Genesis being no stranger to transmission problems raises concerns over the G70 and Stinger.
Spend enough time within Genesis communities and you’ll notice exactly that. Improvements over the years restored my faith in the brand. Still, a healthy level of skepticism remains over our G70’’s, new G80 and every new Genesis product going forward. Kia too.
I’ll settle for the 6-speed manual G70 for now, our safest option.
So far the 8-speed auto doesn’t seem to be causing problems but it does hold back that powerful 3.3, a lot. Instead of using their in-house developed 8-speed auto, ZF’s 8-speed with raved shift quality would have given the G70 and Stinger more life. It's one of the best 8-speeds on the market today and exactly what German automakers are using.
Both G70 and Stinger owners have been reporting issues that dealers aren't resolving. Overheating was an early symptom but has clearly grown to a point if you haven't bought, might be a deal breaker. Frequent trips to the dealer aren't fun especially when you leave without a solution.
I get that Genesis is trying to save money by using the same transmission on all three of its models. The G70 was their opportunity to do something different Complete flop if you as me. The only hope for something different is when Genesis is ready to launch more models. Its cheaper for Genesis to have us suffer and shop elsewhere till they can release something better.
On the other hand, if the 8-speed is treating you well, I think its important to be vocal about that.
Often we flood boards like this to complain as i'm doing. If the G70 really is good enough to last till the next updates, then we have to give Genesis credit. Since i'm not part of that crowd, a push to ZF is needed or something more dependable than what Hyundai/Genesis can develop.
Here's to making the case for it...
"Why ZF's Eight-Speed Is the Best Automatic Transmission
Its capabilities are so broad that it's displacing dual-clutch units, too.
Two words: shift quality. The 8HP transmission from German supplier ZF is quick enough to serve sports cars and graceful enough for large luxury sedans, and it combines those elements of speed and smoothness whether it’s installed in an Aston Martin, a Rolls-Royce, or a Jeep.
Albert Dick, vice president of car powertrain technology at ZF, says the 8HP’s deeply satisfying shifts are rooted in factors ranging from the quality of the solenoids to the manufacturing methods to the control software. They’re also a product of a fundamental design that determines how the four planetary gearsets, three clutches, and two brakes in every 8HP gearbox are parsed into eight forward ratios. All one-gear and two-gear shifts use just two shifting elements: one opens, another closes. The 8HP also executes certain multigear shifts in this manner; witness the leaps from sixth gear to third and even eighth to second.
The 8HP transmission comes only in longitudinal form for rear- or all-wheel-drive vehicles, and we prefer it immensely to ZF's transverse alternative, a nine-speed. In 2017, some 3.5 million 8HP transmissions were built for a laundry list of manufacturers that includes Aston Martin, BMW, Fiat Chrysler, Jaguar Land Rover, and the Volkswagen Group. Beyond performance, the eight-speed’s appeal is rooted in its versatile modular design. It can accommodate a maximum torque output from as low as 162 pound-feet up to 770. It is compatible with a variety of all- and four-wheel-drive systems, such as an integrated center differential or a two-speed transfer case. The ability to swap the torque converter for an electric motor, as BMW has done, allows automakers to develop hybrid variants with minimal changes to the drivetrain. And the commonalities among all 8HP gearboxes allow companies to share core elements between vehicles as different as the Dodge Demon and the Ram 1500, minimizing development costs. “We keep the same power flow through all of those applications, so we can carry over the calibrations, the software, all of those tools that keep that transmission shifting smoothly,” says Eric Burnett, chief engineer for eight-speed, rear-wheel-drive transmissions at Fiat Chrysler.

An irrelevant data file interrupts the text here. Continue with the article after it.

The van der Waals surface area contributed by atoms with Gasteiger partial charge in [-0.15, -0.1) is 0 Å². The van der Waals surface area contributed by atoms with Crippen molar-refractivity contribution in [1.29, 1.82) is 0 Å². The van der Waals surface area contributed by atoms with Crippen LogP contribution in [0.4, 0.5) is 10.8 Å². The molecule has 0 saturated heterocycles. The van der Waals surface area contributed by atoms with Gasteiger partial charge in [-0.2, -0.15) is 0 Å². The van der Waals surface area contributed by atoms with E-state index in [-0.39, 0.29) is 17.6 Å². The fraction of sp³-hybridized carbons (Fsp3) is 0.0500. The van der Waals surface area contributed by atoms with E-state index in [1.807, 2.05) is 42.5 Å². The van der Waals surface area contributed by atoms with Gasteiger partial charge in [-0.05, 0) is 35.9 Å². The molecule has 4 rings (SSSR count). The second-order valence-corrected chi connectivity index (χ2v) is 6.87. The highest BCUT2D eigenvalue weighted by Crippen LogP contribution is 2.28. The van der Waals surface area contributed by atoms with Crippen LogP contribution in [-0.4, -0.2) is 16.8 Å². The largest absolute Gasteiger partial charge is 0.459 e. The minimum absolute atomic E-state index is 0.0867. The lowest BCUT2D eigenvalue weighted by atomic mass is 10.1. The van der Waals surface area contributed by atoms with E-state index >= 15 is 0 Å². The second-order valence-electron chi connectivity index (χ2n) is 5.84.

Has the dual-clutch transmission met its match, then? You might think that’s the case, given the recent defections by the Audi RS5 and the BMW M5, which switched from dual-clutch transmissions to ZF’s 8HP torque-converter automatics. That’s also the opinion of Andy Palmer, CEO of Aston Martin, who claims ZF’s 8HP is lighter, cheaper, and quicker than a dual-clutch transmission. “Ten years ago, [the dual-clutch] still looked like the transmission of the future. Now it is starting to look like the transmission of the past,” he tells us. But the DCT finds refuge in supercars. The added length of a torque converter can be prohibitive in a mid-engine architecture, and precise launch-control programs provide an advantage in acceleration. And engineers maintain that a good dual-clutch ’box does shift quicker. “For our kind of product, it’s about a really fast shift, which the pre-engagement element of a dual-clutch gearbox helps us with. We think that’s still got a decent speed advantage,” says Marcus Waite, chief engineer of the McLaren Senna.
But for just about every other vehicle, though, it's hard to argue that anything can do the job better than the ZF eight-speed.'